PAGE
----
Stone Barrington is back. Stuart Woods has created no better known or loved character than the ex-cop, Manhattan attorney and investigator whose work treads the thin line between the respectable practice of law and the dark side of humanity.
In Dead in the Water, Stone has hardly arrived in St. Marks, a lovely Caribbean island nation, on a sailing vacation when something very strange happens: a beautiful young woman sails into the harbor, entirely alone on a large yacht. Before long, she is under the intense scrutiny of the local authorities, in the very considerable person of Sir Winston Sutherland, the minister of justice. The problem is, though she arrived alone, she had departed the other side of the Atlantic in the company of her husband, a well-known writer, who is no longer in evidence.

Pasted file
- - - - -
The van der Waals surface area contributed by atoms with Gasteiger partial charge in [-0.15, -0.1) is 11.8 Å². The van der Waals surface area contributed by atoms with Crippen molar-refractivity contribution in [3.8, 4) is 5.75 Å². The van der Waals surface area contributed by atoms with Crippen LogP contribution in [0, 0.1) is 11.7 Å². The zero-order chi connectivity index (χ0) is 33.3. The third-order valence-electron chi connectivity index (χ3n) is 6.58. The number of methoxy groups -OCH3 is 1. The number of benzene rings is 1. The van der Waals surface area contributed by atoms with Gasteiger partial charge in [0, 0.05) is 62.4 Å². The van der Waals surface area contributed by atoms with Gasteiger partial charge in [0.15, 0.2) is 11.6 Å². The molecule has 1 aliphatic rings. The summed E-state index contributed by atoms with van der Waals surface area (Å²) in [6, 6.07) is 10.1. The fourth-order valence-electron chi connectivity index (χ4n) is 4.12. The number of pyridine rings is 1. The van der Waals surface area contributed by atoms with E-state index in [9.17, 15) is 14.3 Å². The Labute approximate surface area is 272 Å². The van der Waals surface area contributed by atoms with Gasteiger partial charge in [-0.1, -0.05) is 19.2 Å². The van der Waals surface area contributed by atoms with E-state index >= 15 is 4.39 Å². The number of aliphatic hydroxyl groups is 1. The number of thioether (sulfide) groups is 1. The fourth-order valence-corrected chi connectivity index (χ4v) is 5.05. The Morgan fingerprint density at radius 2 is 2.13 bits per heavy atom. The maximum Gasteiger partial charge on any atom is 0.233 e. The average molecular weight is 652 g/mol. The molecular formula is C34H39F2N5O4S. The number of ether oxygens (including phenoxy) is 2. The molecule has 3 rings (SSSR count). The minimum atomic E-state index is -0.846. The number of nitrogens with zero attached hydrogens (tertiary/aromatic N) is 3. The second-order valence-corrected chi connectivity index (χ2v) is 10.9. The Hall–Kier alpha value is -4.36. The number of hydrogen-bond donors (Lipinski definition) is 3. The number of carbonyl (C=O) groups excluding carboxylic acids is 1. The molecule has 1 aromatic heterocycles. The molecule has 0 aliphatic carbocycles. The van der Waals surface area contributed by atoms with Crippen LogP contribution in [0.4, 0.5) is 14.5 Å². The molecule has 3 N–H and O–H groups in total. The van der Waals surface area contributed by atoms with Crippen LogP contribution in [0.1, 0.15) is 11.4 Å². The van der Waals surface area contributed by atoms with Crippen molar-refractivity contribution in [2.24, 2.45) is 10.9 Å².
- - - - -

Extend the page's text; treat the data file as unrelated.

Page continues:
Evidence is what fascinates Stone Barrington, and he is all that stands between the apparently innocent Allison Manning and the patently evil intent of Sir Winston, whose motives are unclear. What is clear is that the St. Marks system of justice bears little resemblance to the American courts to which Stone is accustomed, and that his smallest error could prove fatal to his client. Dead in the Water is a rollercoaster ride, teeming with the plot twists that have made the novels of Stuart Woods New York Times bestsellers and international hits.